All Saints Day Takes on New Meaning after Trip to Chiapas
Chittister, Joan, National Catholic Reporter
We were standing in line to check baggage when I saw the newspapers on the counter. I and 15 other members of the Interfaith International Peace Council were leaving San Christobal, Mexico, the home diocese of Bartolomeo de Las Casas, the first great advocate of Indian rights. We had just seen for ourselves for the second time in two years the suffering and destitution of the Indians of Chiapas, as well as the government's fear of them. Any government that moves 60 percent of its modern, technologically sophisticated federal army against peasants armed with machetes has got to be afraid of something.
There, in front of us, two major newspapers carried front-page stories and feature articles labeling 74-year-old Bishop Samuel Ruiz Garcia of Chiapas, the Nobel Peace Prize candidate and hero to the Indians, a "guerrilla priest."
Both stories were deceptively straightforward, apparently reportorial: Money had come into the diocese for the Indians, the first story alleged, but could not be accounted for. The second story was even more clever. It accused the bishop of orchestrating the Indian tribes' rebellion. His purpose? To sustain an 8 million dollar stream of foreign donations for which there has been no public accounting.
I didn't know whether to laugh or cry. The Peace Council itself is one of the 25 groups who are said to have donated to projects in the area. We gave $27,000 over a two-year period. To produce the amount the papers imply Ruiz received, each group would have had to have given a minimum of $80,000 a year for four years. Most active in the area are even smaller than we are. The situation hardly smacks of an economic windfall for Ruiz or anybody else, hardly a fortune with which to meet even the daily needs of a bereft population. It's a scurrilous reading of international concern for an issue that draws little positive concern from local and national officials,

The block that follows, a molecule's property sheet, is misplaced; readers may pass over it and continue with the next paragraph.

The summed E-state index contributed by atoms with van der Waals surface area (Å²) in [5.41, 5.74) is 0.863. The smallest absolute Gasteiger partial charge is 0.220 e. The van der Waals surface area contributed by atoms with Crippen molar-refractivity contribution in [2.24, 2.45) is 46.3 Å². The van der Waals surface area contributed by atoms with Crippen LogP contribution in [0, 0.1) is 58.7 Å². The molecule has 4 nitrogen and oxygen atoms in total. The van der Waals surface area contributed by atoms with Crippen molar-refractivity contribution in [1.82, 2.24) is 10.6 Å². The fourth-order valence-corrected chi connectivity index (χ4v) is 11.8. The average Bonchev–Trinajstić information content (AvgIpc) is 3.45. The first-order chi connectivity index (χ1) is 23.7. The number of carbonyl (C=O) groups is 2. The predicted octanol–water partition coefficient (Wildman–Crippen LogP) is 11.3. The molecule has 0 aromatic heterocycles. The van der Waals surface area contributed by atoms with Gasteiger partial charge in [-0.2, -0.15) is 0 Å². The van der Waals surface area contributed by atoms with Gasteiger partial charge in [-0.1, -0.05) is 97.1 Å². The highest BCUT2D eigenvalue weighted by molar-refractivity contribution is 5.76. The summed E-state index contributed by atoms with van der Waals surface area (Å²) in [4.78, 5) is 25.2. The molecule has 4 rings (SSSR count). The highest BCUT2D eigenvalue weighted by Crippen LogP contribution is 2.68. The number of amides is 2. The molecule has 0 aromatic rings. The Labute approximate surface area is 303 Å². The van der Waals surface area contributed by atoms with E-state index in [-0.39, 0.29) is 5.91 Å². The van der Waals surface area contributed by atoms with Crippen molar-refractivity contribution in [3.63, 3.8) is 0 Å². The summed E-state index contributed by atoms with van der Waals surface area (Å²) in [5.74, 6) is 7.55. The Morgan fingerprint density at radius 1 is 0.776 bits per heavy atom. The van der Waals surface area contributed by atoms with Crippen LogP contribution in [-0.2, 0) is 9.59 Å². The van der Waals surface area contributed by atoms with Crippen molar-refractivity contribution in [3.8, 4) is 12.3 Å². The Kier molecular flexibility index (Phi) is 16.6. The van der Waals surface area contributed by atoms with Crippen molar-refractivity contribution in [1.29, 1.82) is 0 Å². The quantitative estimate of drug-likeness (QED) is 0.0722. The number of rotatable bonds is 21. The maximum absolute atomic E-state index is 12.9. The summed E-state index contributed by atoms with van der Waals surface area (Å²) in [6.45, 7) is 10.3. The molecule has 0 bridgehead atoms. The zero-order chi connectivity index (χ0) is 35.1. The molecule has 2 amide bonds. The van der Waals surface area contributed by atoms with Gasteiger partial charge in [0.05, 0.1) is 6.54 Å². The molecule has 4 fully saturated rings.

Clearly, Ruiz is a threat to someone. But why? I think I saw and touched and tasted the answer to my own question.
What I was not able to get out of my mind as I read the articles was the memory of pictures of murdered children and their mothers, pasted crudely on the wall behind the burial site we had just visited. What I could not erase from memory was the ravine where the gravesite was located, five times deeper than any I had ever seen. The army was armed to the teeth only miles behind us; the people lived there on a sharp mountainside in shacks on stilts. What I could not ignore as I studied the cold, devious articles was the memory of hundreds of Indians who stood patiently at the gravesite as we approached. What I could not drown out was the sound of them shouting "Viva, Dom Samuel" as we struggled down the slippery slope behind a procession of Indian banners and an old woman carrying incense while the wind screeched through the sugar cane slats of the huts around us.
The Peace Council, which boasts three Nobel Peace Prize nominees among its members -- Archbishop Desmond Tutu of South Africa; Maha Ghosananda, the Buddhist Patriarch of Cambodia who organized the Land Mine pilgrimages; and the Dalai Lama of Tibet -- was in Chiapas as a group of religious figures from various denominations around the world, to bring a word of comfort, encouragement and hope. But looking around me on that mountainside, I had trouble finding words of comfort in my heart. …